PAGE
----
MOCKINGJAY by Suzanne Collins | Review

Title: Mockingjay
Author: Suzanne Collins
Book #: 3 in the “Hunger Games” trilogy
Genres: young adult, dystopian
Publication: December 2011, by Scholastic
Pages: 438
Author’s Website
Source: purchased
Format: paperback
Rating: αρχείο λήψης (1)


Katniss Everdeen has survived the Hunger Games twice. But she’s still not safe. A revolution is unfolding, and everyone, it seems, has had a hand in the carefully laid plans – everyone except Katniss.

And yet she must play the most vital part in the final battle. Katniss must become their Mockingjay – the symbol of rebellion – no matter what the personal cost.

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CATCHING FIRE by Suzanne Collins | Review

Title: Catching Fire
Author: Suzanne Collins
Book #: 2 in the “Hunger Games” trilogy
Genres: young adult, dystopian
Publication: 2011, by Scholastic
Pages: 439
Author’s Website
Source: purchased
Format: paperback
Rating: αρχείο λήψης (5)


Against all odds, Katniss Everdeen and Peeta Mellark are still alive. Katniss should be relieved, but now there are whispers of a rebellion against the Capitol – a rebellion that Katniss and Peeta may have helped create.

As the nation watches Katniss and Peeta, the stakes are higher than ever. One false move and the consequences will be unimaginable.

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THE HUNGER GAMES by Suzanne Collins | Review

Title: The Hunger Games
Author: Suzanne Collins
Book #: 1 in the “Hunger Games” trilogy
Genres: Young Adult, Dystopian
Publication: December 2011, by Scholastic
Pages: 454
Author’s Website
Source: purchased
Format: paperback
Rating: αρχείο λήψης (5)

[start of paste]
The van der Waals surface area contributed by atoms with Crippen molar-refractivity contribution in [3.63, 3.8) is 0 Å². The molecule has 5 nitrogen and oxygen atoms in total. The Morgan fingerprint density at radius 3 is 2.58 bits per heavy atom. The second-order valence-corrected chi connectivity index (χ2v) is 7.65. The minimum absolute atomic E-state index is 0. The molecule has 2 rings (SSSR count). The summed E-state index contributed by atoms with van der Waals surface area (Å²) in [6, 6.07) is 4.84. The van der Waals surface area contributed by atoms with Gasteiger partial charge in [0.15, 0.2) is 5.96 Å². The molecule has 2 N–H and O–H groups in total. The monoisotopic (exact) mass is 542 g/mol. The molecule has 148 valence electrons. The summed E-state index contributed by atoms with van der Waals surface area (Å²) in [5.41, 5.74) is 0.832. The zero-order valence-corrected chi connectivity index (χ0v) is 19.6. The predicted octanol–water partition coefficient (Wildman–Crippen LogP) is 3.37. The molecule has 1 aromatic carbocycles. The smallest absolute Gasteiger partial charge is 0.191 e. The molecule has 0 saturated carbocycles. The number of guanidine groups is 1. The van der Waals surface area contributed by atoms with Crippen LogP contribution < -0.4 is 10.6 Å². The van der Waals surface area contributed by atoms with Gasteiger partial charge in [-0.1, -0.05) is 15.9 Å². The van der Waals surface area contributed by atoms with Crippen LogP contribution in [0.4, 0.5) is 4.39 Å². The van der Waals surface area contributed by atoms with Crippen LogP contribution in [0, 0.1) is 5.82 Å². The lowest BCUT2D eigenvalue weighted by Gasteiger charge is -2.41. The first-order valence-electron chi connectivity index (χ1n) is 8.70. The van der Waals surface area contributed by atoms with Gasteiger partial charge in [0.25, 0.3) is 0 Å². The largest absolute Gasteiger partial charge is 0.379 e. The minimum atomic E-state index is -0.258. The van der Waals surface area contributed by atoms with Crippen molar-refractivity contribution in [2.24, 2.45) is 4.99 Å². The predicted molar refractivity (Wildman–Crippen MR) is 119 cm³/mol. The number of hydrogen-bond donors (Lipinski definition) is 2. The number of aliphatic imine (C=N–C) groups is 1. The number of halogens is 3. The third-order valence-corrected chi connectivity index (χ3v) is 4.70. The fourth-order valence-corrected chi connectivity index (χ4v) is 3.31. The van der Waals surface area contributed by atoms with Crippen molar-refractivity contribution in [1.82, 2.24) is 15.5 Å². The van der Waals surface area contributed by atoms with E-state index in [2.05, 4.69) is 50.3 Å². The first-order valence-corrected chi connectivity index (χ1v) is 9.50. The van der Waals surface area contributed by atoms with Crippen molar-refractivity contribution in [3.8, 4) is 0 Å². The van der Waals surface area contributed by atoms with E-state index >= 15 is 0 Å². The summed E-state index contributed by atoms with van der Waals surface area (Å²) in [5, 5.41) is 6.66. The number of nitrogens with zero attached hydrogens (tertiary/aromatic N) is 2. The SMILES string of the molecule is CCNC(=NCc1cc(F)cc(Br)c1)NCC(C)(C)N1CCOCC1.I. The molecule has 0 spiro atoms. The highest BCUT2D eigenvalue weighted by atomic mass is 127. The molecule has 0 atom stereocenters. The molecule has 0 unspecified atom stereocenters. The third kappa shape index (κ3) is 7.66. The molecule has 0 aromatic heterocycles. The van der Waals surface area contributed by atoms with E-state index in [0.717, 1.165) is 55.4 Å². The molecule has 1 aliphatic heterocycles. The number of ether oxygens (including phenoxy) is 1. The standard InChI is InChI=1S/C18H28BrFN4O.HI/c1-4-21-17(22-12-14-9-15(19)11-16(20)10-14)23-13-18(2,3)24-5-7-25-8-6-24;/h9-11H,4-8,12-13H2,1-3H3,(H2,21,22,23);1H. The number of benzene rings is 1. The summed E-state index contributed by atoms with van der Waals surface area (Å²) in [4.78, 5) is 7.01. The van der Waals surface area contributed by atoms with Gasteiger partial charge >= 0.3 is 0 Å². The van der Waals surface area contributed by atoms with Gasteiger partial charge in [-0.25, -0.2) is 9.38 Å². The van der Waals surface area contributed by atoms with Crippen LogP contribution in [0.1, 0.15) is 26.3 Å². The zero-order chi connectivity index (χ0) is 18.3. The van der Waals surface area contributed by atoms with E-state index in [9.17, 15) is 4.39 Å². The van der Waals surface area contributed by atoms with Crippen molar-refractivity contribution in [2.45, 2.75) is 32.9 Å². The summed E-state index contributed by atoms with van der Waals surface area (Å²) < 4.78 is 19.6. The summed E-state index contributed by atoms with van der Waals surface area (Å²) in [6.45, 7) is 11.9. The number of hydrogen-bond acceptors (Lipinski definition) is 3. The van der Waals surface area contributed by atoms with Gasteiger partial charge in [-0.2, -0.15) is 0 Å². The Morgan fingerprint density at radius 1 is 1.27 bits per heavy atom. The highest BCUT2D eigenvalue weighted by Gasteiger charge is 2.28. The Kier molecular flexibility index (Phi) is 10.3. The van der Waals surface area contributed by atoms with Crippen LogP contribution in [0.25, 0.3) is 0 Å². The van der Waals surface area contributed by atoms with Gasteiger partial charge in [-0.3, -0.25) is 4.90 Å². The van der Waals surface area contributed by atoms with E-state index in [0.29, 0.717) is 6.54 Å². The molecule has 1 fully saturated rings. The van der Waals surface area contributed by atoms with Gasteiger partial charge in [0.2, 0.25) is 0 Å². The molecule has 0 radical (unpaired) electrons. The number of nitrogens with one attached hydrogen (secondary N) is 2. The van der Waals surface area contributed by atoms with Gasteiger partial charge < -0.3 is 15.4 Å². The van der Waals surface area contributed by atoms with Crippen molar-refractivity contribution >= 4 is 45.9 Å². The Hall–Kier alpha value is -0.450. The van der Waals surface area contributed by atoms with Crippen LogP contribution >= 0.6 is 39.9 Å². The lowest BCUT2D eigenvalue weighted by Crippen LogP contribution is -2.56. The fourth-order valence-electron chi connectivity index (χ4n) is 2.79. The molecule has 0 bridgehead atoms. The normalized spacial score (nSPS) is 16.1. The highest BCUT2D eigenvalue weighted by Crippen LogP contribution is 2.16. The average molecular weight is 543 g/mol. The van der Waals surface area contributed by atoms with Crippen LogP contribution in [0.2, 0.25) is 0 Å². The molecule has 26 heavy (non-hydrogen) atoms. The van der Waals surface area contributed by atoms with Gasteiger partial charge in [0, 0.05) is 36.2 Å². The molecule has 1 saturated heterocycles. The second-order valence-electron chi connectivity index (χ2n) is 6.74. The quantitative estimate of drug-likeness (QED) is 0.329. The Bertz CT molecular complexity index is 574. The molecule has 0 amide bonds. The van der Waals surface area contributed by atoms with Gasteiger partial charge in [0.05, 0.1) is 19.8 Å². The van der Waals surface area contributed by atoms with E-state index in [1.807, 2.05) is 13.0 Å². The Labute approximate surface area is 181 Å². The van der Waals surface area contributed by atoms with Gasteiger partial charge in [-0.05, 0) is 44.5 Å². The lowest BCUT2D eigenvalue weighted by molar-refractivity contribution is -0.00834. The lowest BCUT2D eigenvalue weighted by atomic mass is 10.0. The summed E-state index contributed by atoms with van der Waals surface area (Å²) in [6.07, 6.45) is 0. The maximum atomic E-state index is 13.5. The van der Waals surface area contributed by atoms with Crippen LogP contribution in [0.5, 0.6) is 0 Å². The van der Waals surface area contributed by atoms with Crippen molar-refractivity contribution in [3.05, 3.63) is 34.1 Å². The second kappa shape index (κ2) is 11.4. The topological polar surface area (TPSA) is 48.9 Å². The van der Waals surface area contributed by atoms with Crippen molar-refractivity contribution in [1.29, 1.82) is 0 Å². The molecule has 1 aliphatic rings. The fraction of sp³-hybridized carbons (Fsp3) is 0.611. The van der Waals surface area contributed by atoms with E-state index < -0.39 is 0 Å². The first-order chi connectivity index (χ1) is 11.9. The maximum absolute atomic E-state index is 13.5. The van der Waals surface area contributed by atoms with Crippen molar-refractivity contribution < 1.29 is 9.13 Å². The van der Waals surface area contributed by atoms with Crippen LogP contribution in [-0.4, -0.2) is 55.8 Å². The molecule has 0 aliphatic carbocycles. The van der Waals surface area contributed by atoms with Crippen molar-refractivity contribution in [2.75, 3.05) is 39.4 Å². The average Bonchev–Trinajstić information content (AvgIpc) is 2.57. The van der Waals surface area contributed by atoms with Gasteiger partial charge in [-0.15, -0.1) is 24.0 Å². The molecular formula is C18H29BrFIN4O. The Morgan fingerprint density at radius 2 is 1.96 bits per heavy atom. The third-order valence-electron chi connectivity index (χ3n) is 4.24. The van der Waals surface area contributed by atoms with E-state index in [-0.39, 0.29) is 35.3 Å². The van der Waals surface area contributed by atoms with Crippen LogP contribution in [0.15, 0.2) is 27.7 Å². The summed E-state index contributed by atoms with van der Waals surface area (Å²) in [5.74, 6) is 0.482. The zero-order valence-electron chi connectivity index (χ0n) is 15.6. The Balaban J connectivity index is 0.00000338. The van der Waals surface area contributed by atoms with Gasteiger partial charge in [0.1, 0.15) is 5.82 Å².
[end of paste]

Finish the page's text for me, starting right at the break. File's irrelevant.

Winning will make you famous.
Losing means certain death.

In a dark vision of the near future, twelve boys and twelve girls are forced to appear in a live TV show called the Hunger Games. There is only one rule: kill or be killed.

When sixteen-year-old Katniss Everdeen steps forward to take her sister’s place in the games, she sees it as a death sentence. But Katniss has been close to death before. For her, survival is second nature.

May the odds be ever in your favour.

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THE MAZE RUNNER by James Dashner | Review

Title: The Maze Runner
Author: James Dashner
Book #: 1 in “the Maze Runner” trilogy
Genres: Young Adult, Science Fiction, Dystopian
Publication: October 2009 by Delacorte Press
Pages: 374
Author’s Website and Twitter
Source: Bought, Paperback
Rating: αρχείο λήψης (4)


“If you ain’t scared, you ain’t human.”When Thomas wakes up in the lift, the only thing he can remember is his name. He’s surrounded by strangers–boys whose memories are also gone.Outside the towering stone walls that surround the Glade is a limitless, ever-changing maze. It’s the only way out–and no one’s ever made it through alive.Then a girl arrives. The first girl ever. And the message she delivers is terrifying.

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INCARNATE by Jodi Meadows | Review

Title: Incarnate

Author: Jodi Meadows

Book #: 1 in the “Newsoul” trilogy

Genres: Young adult, Dystopian

Publication: January 2012, by Katherine Tegen Books

Pages: 374

Author’s Website and Twitter

Rating: comhbine_images

Ana is new. For thousands of years in Range, a million souls have been reincarnated over and over, keeping their memories and experiences from previous lifetimes. When Ana was born, another soul vanished, and no one knows why.

Even Ana’s own mother thinks she’s a nosoul, an omen of worse things to come, and has kept her away from society. To escape her seclusion and learn whether she’ll be reincarnated, Ana travels to the city of Heart, but its citizens are afraid of what her presence means. When dragons and sylph attack the city, is Ana to blame?

Sam believes Ana’s new soul is good and worthwhile. When he stands up for her, their relationship blooms. But can he love someone who may live only once, and will Ana’s enemies—human and creature alike—let them be together? Ana needs to uncover the mistake that gave her someone else’s life, but will her quest threaten the peace of Heart and destroy the promise of reincarnation for all?

Jodi Meadows expertly weaves soul-deep romance, fantasy, and danger into an extraordinary tale of new life.

Synopsis from